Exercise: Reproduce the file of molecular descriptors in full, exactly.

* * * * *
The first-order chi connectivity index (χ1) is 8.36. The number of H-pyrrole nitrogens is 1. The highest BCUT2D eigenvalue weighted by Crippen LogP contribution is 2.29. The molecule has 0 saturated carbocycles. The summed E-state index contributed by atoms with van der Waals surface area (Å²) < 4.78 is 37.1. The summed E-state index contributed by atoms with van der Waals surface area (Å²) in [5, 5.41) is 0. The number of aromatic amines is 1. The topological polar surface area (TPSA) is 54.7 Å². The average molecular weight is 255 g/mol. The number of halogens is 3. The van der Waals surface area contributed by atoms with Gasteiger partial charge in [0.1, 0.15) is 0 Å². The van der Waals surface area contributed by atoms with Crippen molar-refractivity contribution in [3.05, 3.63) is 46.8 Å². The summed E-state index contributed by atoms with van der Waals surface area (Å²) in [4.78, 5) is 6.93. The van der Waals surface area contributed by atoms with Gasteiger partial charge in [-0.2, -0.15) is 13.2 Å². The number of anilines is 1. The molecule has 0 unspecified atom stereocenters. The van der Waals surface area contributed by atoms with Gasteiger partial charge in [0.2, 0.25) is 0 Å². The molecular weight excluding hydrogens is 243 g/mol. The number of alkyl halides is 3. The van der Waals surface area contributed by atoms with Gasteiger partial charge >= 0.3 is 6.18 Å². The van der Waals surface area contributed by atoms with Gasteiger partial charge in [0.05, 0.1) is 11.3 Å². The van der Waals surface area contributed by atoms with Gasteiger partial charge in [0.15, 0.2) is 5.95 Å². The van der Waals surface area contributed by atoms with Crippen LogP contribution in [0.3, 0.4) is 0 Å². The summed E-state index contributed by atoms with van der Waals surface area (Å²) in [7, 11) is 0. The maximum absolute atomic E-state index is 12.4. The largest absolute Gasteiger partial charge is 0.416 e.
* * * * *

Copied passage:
The first-order chi connectivity index (χ1) is 8.36. The number of H-pyrrole nitrogens is 1. The highest BCUT2D eigenvalue weighted by Crippen LogP contribution is 2.29. The molecule has 0 saturated carbocycles. The summed E-state index contributed by atoms with van der Waals surface area (Å²) < 4.78 is 37.1. The summed E-state index contributed by atoms with van der Waals surface area (Å²) in [5, 5.41) is 0. The number of aromatic amines is 1. The topological polar surface area (TPSA) is 54.7 Å². The average molecular weight is 255 g/mol. The number of halogens is 3. The van der Waals surface area contributed by atoms with Gasteiger partial charge in [0.1, 0.15) is 0 Å². The van der Waals surface area contributed by atoms with Crippen molar-refractivity contribution in [3.05, 3.63) is 46.8 Å². The summed E-state index contributed by atoms with van der Waals surface area (Å²) in [4.78, 5) is 6.93. The van der Waals surface area contributed by atoms with Gasteiger partial charge in [-0.2, -0.15) is 13.2 Å². The number of anilines is 1. The molecule has 0 unspecified atom stereocenters. The van der Waals surface area contributed by atoms with Gasteiger partial charge in [0.2, 0.25) is 0 Å². The molecular weight excluding hydrogens is 243 g/mol. The number of alkyl halides is 3. The van der Waals surface area contributed by atoms with Gasteiger partial charge >= 0.3 is 6.18 Å². The van der Waals surface area contributed by atoms with Gasteiger partial charge in [0.05, 0.1) is 11.3 Å². The van der Waals surface area contributed by atoms with Gasteiger partial charge in [0.15, 0.2) is 5.95 Å². The van der Waals surface area contributed by atoms with Crippen LogP contribution in [0.3, 0.4) is 0 Å². The summed E-state index contributed by atoms with van der Waals surface area (Å²) in [7, 11) is 0. The maximum absolute atomic E-state index is 12.4. The largest absolute Gasteiger partial charge is 0.416 e.